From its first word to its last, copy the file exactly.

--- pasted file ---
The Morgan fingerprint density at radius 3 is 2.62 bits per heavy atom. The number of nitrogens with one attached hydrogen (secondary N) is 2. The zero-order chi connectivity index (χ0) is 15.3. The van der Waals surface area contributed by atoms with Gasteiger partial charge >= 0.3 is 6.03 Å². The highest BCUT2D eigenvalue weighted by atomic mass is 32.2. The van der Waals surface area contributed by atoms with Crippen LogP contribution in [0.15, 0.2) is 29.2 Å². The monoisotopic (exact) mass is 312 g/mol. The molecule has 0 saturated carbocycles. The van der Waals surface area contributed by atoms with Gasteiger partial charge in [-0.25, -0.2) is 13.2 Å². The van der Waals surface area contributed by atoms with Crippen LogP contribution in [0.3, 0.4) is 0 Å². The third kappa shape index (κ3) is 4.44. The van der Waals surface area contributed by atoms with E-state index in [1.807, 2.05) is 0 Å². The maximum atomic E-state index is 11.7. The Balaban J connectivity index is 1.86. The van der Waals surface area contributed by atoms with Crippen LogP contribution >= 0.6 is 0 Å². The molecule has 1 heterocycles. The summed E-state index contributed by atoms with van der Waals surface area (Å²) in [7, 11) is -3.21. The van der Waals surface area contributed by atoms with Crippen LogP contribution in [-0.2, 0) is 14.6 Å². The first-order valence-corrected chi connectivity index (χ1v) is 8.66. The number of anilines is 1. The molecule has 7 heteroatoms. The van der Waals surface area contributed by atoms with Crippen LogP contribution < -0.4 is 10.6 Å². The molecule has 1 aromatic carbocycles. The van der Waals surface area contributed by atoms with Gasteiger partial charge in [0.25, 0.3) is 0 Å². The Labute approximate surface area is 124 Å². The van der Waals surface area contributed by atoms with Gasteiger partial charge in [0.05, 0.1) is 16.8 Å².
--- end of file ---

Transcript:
The Morgan fingerprint density at radius 3 is 2.62 bits per heavy atom. The number of nitrogens with one attached hydrogen (secondary N) is 2. The zero-order chi connectivity index (χ0) is 15.3. The van der Waals surface area contributed by atoms with Gasteiger partial charge >= 0.3 is 6.03 Å². The highest BCUT2D eigenvalue weighted by atomic mass is 32.2. The van der Waals surface area contributed by atoms with Crippen LogP contribution in [0.15, 0.2) is 29.2 Å². The monoisotopic (exact) mass is 312 g/mol. The molecule has 0 saturated carbocycles. The van der Waals surface area contributed by atoms with Gasteiger partial charge in [-0.25, -0.2) is 13.2 Å². The van der Waals surface area contributed by atoms with Crippen LogP contribution in [0.3, 0.4) is 0 Å². The third kappa shape index (κ3) is 4.44. The van der Waals surface area contributed by atoms with E-state index in [1.807, 2.05) is 0 Å². The maximum atomic E-state index is 11.7. The Balaban J connectivity index is 1.86. The van der Waals surface area contributed by atoms with Crippen LogP contribution >= 0.6 is 0 Å². The molecule has 1 heterocycles. The summed E-state index contributed by atoms with van der Waals surface area (Å²) in [7, 11) is -3.21. The van der Waals surface area contributed by atoms with Crippen LogP contribution in [-0.2, 0) is 14.6 Å². The first-order valence-corrected chi connectivity index (χ1v) is 8.66. The number of anilines is 1. The molecule has 7 heteroatoms. The van der Waals surface area contributed by atoms with Crippen LogP contribution < -0.4 is 10.6 Å². The molecule has 1 aromatic carbocycles. The van der Waals surface area contributed by atoms with Gasteiger partial charge in [0.25, 0.3) is 0 Å². The Labute approximate surface area is 124 Å². The van der Waals surface area contributed by atoms with Gasteiger partial charge in [0.05, 0.1) is 16.8 Å².